Benchmark This!

A Blog on Latest Trends Impacting Marketing and Higher Education
from UPCEA's Chief Research Officer, Jim Fong and Senior Director of Research & Consulting, Bruce Etter

Pruning Programs to Help a Portfolio Bloom

On a recent soggy summer day, I sauntered into my yard with a pair of loppers in one hand and my trusty instructor, my phone, in the other. For the first time, I was going to prune our rose bushes. Like many millennials, I consulted the internet prior to embarking on this task to better understand not only how to prune a rose bush (which seemed intuitive enough), but also why I should do so. What I learned is that while pruning encourages increased blooms, more importantly, it protects the remainder of the bush from potential diseases. As I was removing the dead and diseased canes, I found myself thinking about the parallels between a college or university’s portfolio of programs and the bush I was delicately tending to.

Over the last few years UPCEA’s Research and Consulting team has reviewed thousands of programs through its portfolio decision-making model (PDMM). All too often, we would see the equivalent of diseased or dying programs within an institution’s portfolio. While programs may have once bloomed with enrollments, they may now be in decline, steadily losing the vitality they once knew. Rather than institutions recognizing and compassionately removing these programs from the portfolio, they are left to languish on in a destitute perpetuity, sapping resources that could better serve the portfolio elsewhere. Although it may be clear that action is needed to stop the prolonged programmatic decay, there is often a lack of guidance on how and when to make those decisions.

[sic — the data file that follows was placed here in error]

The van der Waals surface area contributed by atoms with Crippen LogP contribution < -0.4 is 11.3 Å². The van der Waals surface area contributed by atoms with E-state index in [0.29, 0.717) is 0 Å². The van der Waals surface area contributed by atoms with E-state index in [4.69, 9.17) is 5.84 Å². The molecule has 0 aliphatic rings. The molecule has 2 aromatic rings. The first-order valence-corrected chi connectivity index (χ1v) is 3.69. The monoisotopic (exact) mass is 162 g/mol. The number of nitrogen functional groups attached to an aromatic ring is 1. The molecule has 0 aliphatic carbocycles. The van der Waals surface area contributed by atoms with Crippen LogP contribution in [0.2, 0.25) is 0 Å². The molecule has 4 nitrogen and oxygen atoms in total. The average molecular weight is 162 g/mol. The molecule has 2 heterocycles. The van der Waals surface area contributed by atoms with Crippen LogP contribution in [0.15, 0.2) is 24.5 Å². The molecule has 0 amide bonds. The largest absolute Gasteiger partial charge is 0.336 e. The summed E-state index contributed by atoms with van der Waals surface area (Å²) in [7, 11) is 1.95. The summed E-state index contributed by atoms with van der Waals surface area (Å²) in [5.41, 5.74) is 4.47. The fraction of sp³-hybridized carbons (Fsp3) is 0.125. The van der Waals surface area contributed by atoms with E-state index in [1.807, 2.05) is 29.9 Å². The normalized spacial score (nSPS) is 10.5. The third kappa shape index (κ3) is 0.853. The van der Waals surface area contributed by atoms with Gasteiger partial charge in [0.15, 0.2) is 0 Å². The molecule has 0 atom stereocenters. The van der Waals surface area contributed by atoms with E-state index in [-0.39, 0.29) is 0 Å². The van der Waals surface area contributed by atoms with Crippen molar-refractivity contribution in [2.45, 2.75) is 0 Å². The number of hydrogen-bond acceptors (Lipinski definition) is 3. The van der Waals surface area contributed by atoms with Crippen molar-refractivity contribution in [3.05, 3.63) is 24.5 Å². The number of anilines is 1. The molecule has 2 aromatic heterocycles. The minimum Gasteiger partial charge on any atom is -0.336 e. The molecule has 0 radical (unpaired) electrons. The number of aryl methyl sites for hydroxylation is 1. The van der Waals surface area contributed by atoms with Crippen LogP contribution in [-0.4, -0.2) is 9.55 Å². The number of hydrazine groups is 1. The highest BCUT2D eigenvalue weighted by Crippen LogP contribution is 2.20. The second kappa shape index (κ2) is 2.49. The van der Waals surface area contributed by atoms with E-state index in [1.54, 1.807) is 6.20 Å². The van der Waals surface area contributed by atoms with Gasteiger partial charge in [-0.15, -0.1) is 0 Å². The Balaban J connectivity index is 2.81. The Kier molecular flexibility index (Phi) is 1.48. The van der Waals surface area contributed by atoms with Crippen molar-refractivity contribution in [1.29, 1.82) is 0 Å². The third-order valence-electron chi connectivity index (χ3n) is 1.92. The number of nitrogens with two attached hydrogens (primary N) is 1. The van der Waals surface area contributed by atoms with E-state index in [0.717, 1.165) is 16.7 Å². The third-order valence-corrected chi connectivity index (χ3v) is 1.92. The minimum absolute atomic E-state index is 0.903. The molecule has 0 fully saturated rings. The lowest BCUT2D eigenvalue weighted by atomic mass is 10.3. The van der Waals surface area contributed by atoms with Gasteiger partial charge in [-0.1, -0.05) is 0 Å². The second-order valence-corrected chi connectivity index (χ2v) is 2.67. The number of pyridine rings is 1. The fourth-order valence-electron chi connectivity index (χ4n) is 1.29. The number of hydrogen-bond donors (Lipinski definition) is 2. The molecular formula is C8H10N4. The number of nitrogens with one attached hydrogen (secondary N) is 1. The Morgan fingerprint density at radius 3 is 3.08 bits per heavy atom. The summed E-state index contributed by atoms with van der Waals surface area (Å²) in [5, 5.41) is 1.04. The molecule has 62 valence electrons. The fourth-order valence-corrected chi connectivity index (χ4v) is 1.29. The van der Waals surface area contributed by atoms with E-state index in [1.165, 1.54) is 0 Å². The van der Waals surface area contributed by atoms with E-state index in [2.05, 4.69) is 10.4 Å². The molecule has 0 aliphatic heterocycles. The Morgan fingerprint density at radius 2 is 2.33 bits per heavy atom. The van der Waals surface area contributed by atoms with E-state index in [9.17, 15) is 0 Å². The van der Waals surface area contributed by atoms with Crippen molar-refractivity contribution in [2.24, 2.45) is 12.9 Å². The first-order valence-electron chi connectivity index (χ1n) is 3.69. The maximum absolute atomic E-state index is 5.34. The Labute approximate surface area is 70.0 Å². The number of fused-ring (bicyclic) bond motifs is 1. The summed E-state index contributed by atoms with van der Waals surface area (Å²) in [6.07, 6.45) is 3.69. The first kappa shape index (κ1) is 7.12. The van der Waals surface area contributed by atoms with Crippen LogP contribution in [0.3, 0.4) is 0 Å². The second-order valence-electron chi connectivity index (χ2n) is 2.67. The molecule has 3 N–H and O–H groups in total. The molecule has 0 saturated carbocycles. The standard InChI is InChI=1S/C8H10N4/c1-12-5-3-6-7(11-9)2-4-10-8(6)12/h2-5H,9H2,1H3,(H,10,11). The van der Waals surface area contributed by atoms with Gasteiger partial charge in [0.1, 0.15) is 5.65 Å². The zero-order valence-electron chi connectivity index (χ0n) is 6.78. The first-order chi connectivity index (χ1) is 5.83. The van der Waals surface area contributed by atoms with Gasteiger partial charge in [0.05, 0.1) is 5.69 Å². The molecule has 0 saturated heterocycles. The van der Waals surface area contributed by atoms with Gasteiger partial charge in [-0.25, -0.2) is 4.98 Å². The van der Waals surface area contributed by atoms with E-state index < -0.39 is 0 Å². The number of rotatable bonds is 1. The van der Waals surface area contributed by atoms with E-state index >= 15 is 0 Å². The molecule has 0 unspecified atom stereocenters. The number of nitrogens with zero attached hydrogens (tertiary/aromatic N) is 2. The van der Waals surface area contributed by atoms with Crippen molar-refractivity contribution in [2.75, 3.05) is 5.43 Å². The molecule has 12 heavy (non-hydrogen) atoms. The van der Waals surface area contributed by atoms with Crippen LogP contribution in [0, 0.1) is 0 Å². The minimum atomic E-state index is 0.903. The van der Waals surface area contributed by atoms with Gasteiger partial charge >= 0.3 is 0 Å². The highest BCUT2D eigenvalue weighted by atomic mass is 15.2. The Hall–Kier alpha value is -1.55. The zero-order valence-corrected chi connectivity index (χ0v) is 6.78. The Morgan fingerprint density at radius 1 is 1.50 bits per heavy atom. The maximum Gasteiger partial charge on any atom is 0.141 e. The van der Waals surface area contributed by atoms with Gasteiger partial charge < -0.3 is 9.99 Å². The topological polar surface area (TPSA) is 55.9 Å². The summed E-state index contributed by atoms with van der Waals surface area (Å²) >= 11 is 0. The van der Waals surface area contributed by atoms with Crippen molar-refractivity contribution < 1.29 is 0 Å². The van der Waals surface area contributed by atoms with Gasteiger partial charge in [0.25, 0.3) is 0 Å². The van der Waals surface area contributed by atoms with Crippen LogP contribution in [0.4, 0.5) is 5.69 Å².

UPCEA’s June 2023 snap poll found that nearly two-thirds (64%) of respondents disagreed (41%) or strongly disagreed (23%) with the notion that their institution has a clearly defined set of metrics and parameters for determining if a program should be sunset. Despite the lack of clear guidelines, the poll found 80% of institutions have sunset a program within the last three years, averaging 5.3 programs per institution during that time span. These were most often non-credit (37%), followed by graduate degrees (20%) and graduate certificates (22%).[1] As higher education’s competitive market continues to tighten, it will be critical for institutions to have established parameters for sunsetting programs, and to effectively communicate those metrics to faculty and staff.

Given the understandable sensitivities around sunsetting programs, it is imperative that the process is driven by data. Most programs begin with promise and hope for the institution. People develop relationships with and through the program. Some programs can have successful multi-decade runs before their time runs out. Because of this, individuals in and around the program can feel as though a decision to sunset a program is a reflection on how an institution may value them or their work. With these realities in mind, academic leaders must have empathetic ears while also operating on clearly defined metrics. Measurable metrics that can influence the decision to sunset a program include but are not limited to program inquiries, applications, enrollments, student retention, gross revenue, marketing costs, faculty costs, and net revenue, among others.